Listen to Festival Poet Dave Caserio read “Forensic Love” with musician Parker Brown. His relishing of the sheer physicality of language is evident from the first through the last word of his poem.
For Caserio, poetry begins in the breath, in the body. That was where it began millennia ago, before hominids used syntax and grammar in a way that modern linguistics would even recognize as language. Long before there were hominids, coyote, frogs, crickets called, howled and sang. To this day, by ponds and forests, our summer nights are full of sounds made by other creatures that are as rhythmic as any human song or prayer. Caserio seems to believe that our love of rhythm—the foundation of song, incantation and poetry—dates far back in our DNA.
This is not to suggest that poetry is merely a visceral art for Caserio. On the contrary, his poems are deep in their allusions to myth, literature, science, history and politics, which all evolved from the first utterance as a means of trying to understand ourselves, our relationships to others, to our place in the world and to the cycle of birth and death. These attempts, from the most primitive to the most sophisticated, are part of a dynamic, evolving continuum for Caserio.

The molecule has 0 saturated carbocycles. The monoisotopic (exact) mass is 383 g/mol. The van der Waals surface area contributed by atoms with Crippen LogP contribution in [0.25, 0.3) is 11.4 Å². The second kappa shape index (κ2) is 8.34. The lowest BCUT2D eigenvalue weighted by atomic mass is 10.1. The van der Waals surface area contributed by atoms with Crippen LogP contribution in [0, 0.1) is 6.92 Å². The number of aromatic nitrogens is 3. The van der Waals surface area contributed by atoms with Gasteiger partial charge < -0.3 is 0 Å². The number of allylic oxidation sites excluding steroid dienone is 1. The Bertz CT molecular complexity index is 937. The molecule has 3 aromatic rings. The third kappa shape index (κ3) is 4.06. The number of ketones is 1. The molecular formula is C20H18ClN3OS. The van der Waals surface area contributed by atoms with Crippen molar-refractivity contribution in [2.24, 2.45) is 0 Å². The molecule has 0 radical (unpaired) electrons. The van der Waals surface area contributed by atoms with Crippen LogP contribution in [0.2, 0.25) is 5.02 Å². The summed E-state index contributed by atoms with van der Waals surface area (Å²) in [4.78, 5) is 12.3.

A native Chicagoan from a working-class background, his study of ancient myths is at one with his attempts to record the stories of his parents and grandparents, great aunts and uncles. Essential stories are essential stories for Caserio, whether found in an ancient text, or sitting on the front stoop. So it is not at all unusual to find references to the Great Wheel of Being, Agamemnon, Copernicus and his Uncle Joe Vezzetti’s gold tooth within a few breaths of each other in the same poem.
The far-ranging inclusiveness of these poems is part of their maker’s attempt to use the full range of experience and perception, to be spontaneous and disciplined, personal and universal, emotional and intellectual, visceral and spiritual, to fully acknowledge and use our innocence and experience. The result? Come out to the Dodge Festival in October to find out first-hand.
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